If the Irish didn’t invent the pub, they’ve certainly espoused its cause with great vigour. The pub retains a pivotal place in Irish society. It’s the place where stories are narrated, deals and pacts are made, jokes are told and traditional music is heard.
During the 1990s, the “Irish pub” concept (albeit with “authentic” period decor manufactured in Dublin) spread to far-flung points of the globe. Yet experiencing the real thing on its home turf to a live soundtrack of traditional music is still an unbeatable experience.
The country’s musical traditions remain essentially based on the age-old practice of passing down tunes and songs by oral transmission, from generation to generation and from friend to friend. The pub session has become its core, where the richness of the musical tradition can be experienced at first hand, and the craic (or crack) – that idiosyncratically Irish, heady combination of drink-fuelled chat, banter and fun – simply takes over.
With a pint of the black stuff in hand, here are some of the best, entirely authentic pubs to experience live music from the new Rough Guide to Ireland. It’s time to get started on a lifelong love affair with bodhráns, tin whistles, pipes and fiddles. But remember, sometimes the best sessions are the spontaneous and uproarious affairs you never expected to find.
Arguably the best traditional-music venue in Dublin, this dark, cosy, wooden-floored bar is also a fine place to sample the hoppy products of the nearby Dublin brewing company. High-quality sessions take place nightly from around 9pm, and on Sunday afternoons, while the Back Room hosts a variety of gigs.
The centre of the folk and traditional-music revival that began in the late 1950s, forever associated with ground-breaking balladeers the Dubliners. Nightly sessions draw a considerable crowd of tourists, while the large heated courtyard is more of a draw for locals.
This is the pick of Clon’s old-time pubs, with great live music most evenings, including a popular traditional session on Monday and an acoustic session on Tuesday.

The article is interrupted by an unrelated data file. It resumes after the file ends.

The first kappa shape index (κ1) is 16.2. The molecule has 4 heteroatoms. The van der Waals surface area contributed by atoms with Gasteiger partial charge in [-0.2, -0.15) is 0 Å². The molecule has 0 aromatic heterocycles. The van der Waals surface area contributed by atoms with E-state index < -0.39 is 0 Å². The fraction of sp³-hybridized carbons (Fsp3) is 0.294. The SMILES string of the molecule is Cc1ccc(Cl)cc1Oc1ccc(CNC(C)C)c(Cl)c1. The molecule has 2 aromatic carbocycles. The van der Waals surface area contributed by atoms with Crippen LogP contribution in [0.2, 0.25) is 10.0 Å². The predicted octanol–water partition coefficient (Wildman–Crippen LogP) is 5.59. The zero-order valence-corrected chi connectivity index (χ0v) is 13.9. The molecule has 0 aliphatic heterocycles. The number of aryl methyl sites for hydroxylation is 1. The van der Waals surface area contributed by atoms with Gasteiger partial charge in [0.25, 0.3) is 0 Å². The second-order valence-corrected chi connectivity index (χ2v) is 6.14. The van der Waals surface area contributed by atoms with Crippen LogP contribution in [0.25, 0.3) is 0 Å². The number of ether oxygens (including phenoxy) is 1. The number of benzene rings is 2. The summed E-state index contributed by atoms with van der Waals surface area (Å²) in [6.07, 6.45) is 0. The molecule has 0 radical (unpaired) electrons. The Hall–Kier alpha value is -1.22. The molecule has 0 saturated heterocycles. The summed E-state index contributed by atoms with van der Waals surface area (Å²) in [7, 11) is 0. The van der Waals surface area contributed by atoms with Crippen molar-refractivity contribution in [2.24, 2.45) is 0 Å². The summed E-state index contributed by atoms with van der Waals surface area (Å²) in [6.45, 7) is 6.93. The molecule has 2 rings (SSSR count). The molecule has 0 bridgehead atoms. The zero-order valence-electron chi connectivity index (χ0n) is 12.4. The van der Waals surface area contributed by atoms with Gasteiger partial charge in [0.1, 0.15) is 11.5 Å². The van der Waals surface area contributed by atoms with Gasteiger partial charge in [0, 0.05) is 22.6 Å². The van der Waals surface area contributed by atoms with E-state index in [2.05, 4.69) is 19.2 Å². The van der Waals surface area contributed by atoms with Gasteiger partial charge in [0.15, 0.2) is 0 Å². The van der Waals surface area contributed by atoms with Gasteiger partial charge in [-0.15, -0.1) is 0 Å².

Entertainment’s the name of the game in Killarney, and most bars provide regular live music, of wildly varying quality. The best is Buckley’s, a smartly refurbished traditional bar with long, sociable bench seats. Come on Friday, Saturday and Sunday for the traditional sessions.
A slow crawl through the pubs of High and Quay streets is a must in Galway City, soaking up the atmosphere of their historic interiors in winter, and the buzzy street life at their outdoor tables in summer. You’re bound to find a traditional session here, although some of the best are at Tigh Coili, a welcoming, central and sociable traditional family-run pub.
The place to come in Donegal Town for traditional music, and it’s no exaggeration to say that there’s something on here every night of the week, every day of the year. Music aside, this is a real boozer’s pub with oodles of character, and characters.
This wonderful, unpretentious and atmospheric pub is off the beaten path but well worth seeking out. Its two large rooms (one upstairs, one downstairs) are filled with locals and as well as excellent traditional sessions there’s also set dancing.
In the market town of Tralee, two big open fires and and regular traditional music are among the draws at this friendly, dimly lit and cosy pub just off the Mall. They also offer B&B, so you can even stay overnight.
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